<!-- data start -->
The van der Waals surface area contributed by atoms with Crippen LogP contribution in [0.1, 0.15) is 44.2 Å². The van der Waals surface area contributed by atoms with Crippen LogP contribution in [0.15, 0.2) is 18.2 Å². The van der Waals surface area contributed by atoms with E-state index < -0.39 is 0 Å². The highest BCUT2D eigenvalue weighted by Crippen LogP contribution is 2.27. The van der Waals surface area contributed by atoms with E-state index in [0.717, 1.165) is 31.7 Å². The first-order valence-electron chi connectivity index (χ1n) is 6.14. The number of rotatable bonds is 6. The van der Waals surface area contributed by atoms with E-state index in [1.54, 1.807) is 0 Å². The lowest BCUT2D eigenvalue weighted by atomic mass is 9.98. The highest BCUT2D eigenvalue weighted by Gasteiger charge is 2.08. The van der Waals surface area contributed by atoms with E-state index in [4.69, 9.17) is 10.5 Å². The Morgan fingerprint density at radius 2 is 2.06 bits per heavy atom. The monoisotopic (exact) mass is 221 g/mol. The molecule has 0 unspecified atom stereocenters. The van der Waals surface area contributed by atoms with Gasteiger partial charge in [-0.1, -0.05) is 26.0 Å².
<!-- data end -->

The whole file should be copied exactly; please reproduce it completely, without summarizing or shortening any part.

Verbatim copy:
The van der Waals surface area contributed by atoms with Crippen LogP contribution in [0.1, 0.15) is 44.2 Å². The van der Waals surface area contributed by atoms with Crippen LogP contribution in [0.15, 0.2) is 18.2 Å². The van der Waals surface area contributed by atoms with E-state index < -0.39 is 0 Å². The highest BCUT2D eigenvalue weighted by Crippen LogP contribution is 2.27. The van der Waals surface area contributed by atoms with E-state index in [0.717, 1.165) is 31.7 Å². The first-order valence-electron chi connectivity index (χ1n) is 6.14. The number of rotatable bonds is 6. The van der Waals surface area contributed by atoms with E-state index in [1.54, 1.807) is 0 Å². The lowest BCUT2D eigenvalue weighted by atomic mass is 9.98. The highest BCUT2D eigenvalue weighted by Gasteiger charge is 2.08. The van der Waals surface area contributed by atoms with E-state index in [4.69, 9.17) is 10.5 Å². The Morgan fingerprint density at radius 2 is 2.06 bits per heavy atom. The monoisotopic (exact) mass is 221 g/mol. The molecule has 0 unspecified atom stereocenters. The van der Waals surface area contributed by atoms with Gasteiger partial charge in [-0.1, -0.05) is 26.0 Å².